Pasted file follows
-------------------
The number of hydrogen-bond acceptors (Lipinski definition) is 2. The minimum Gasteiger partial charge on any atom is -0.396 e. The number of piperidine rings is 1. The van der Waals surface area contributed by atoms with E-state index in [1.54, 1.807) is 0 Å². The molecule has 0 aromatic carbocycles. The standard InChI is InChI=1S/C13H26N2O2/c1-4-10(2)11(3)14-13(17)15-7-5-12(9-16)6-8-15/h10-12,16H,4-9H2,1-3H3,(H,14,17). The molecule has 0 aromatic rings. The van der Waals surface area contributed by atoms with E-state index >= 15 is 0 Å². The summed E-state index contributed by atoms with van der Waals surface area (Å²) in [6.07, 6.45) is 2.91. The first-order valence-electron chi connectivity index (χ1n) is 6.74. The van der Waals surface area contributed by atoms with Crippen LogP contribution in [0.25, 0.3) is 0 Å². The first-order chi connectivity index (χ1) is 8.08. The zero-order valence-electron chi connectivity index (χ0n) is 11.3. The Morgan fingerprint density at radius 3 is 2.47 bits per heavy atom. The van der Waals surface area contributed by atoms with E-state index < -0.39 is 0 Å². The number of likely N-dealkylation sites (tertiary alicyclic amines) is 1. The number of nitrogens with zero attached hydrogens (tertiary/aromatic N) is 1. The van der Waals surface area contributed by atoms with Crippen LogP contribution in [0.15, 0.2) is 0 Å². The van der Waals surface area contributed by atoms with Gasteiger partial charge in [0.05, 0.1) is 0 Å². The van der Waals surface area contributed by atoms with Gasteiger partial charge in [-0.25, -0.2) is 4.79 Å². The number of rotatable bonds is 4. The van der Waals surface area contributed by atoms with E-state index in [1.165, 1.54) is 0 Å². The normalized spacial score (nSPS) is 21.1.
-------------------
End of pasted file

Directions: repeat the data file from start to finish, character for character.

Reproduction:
The number of hydrogen-bond acceptors (Lipinski definition) is 2. The minimum Gasteiger partial charge on any atom is -0.396 e. The number of piperidine rings is 1. The van der Waals surface area contributed by atoms with E-state index in [1.54, 1.807) is 0 Å². The molecule has 0 aromatic carbocycles. The standard InChI is InChI=1S/C13H26N2O2/c1-4-10(2)11(3)14-13(17)15-7-5-12(9-16)6-8-15/h10-12,16H,4-9H2,1-3H3,(H,14,17). The molecule has 0 aromatic rings. The van der Waals surface area contributed by atoms with E-state index >= 15 is 0 Å². The summed E-state index contributed by atoms with van der Waals surface area (Å²) in [6.07, 6.45) is 2.91. The first-order valence-electron chi connectivity index (χ1n) is 6.74. The van der Waals surface area contributed by atoms with Crippen LogP contribution in [0.25, 0.3) is 0 Å². The first-order chi connectivity index (χ1) is 8.08. The zero-order valence-electron chi connectivity index (χ0n) is 11.3. The Morgan fingerprint density at radius 3 is 2.47 bits per heavy atom. The van der Waals surface area contributed by atoms with E-state index < -0.39 is 0 Å². The number of likely N-dealkylation sites (tertiary alicyclic amines) is 1. The number of nitrogens with zero attached hydrogens (tertiary/aromatic N) is 1. The van der Waals surface area contributed by atoms with Crippen LogP contribution in [0.15, 0.2) is 0 Å². The van der Waals surface area contributed by atoms with Gasteiger partial charge in [0.05, 0.1) is 0 Å². The van der Waals surface area contributed by atoms with Gasteiger partial charge in [-0.25, -0.2) is 4.79 Å². The number of rotatable bonds is 4. The van der Waals surface area contributed by atoms with E-state index in [1.165, 1.54) is 0 Å². The normalized spacial score (nSPS) is 21.1.